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Franz Boas

Franz Boas (July 9, 1858 - December 22, 1942) was one of the pioneers of modern cultural anthropology. Like many such pioneers, he trained in other disciplines; he received his doctorate in physics, and did post-doctoral work in geography. Although born and educated in Germany, he moved to the United States of America in part to escape growing anti-semitism in Germany. After working for the American Museum of Natural History, and teaching at Clark University, he founded the first PhD. program in anthropology in America, at Columbia University.

Boas was strongly committed to empiricism, and was skeptical and critical of attempts to formulate "scientific laws" of culture. He was also a strong advocate of ethnographic fieldwork, and argued that specific cultural traits -- behaviors, beliefs, and symbols -- had to be understood in terms of their local context. As such, he was a major contributor to the anthropological concept of cultural relativism.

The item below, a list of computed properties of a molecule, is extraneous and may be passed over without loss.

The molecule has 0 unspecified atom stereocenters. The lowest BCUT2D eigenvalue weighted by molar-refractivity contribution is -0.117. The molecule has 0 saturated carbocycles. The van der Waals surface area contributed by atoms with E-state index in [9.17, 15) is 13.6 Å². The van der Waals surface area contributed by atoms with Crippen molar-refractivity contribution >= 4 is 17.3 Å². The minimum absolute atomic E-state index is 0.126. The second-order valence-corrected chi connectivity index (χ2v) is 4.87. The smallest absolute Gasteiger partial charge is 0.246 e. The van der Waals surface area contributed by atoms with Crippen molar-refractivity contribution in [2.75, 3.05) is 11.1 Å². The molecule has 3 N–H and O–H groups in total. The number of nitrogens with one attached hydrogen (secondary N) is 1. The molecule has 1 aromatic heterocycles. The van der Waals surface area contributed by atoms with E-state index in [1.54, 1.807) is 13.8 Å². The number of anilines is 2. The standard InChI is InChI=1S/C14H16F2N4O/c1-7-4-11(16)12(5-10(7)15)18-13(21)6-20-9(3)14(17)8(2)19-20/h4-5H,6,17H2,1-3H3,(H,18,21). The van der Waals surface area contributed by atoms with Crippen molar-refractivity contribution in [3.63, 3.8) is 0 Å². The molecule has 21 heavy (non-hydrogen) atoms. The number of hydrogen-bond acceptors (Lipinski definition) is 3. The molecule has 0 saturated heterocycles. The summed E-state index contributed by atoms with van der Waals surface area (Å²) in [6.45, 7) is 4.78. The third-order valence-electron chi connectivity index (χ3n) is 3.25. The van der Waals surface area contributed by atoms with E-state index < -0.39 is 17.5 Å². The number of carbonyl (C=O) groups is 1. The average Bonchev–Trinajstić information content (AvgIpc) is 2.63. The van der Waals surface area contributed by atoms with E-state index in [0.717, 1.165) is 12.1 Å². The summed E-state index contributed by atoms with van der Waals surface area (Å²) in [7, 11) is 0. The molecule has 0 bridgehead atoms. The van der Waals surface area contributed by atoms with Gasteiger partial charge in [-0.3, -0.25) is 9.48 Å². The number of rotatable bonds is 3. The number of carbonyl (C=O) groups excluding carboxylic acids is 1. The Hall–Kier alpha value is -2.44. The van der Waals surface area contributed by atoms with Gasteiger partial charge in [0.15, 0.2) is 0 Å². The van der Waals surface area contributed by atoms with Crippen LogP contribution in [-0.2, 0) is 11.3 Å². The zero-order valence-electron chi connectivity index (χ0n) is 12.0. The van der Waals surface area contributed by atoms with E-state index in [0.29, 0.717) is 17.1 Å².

Boas also encouraged the "four field" concept of anthropology, and contributed not only to cultural anthropology but to physical anthropology, linguistics, and archeology as well. In physical anthropology he challenged various uses of the notion of race, and argued that there was no necessary or strong connection between race and culture.

His first doctoral student was Alfred Kroeber, another pioneer of American anthropology. He also trained Margaret Mead and Ruth Benedict. He was, via Kroeber, an influence on Claude LÚvi-Strauss.

One of his students at Columbia also included, anthropologist, folklorist and novelist Zora Neale Hurston.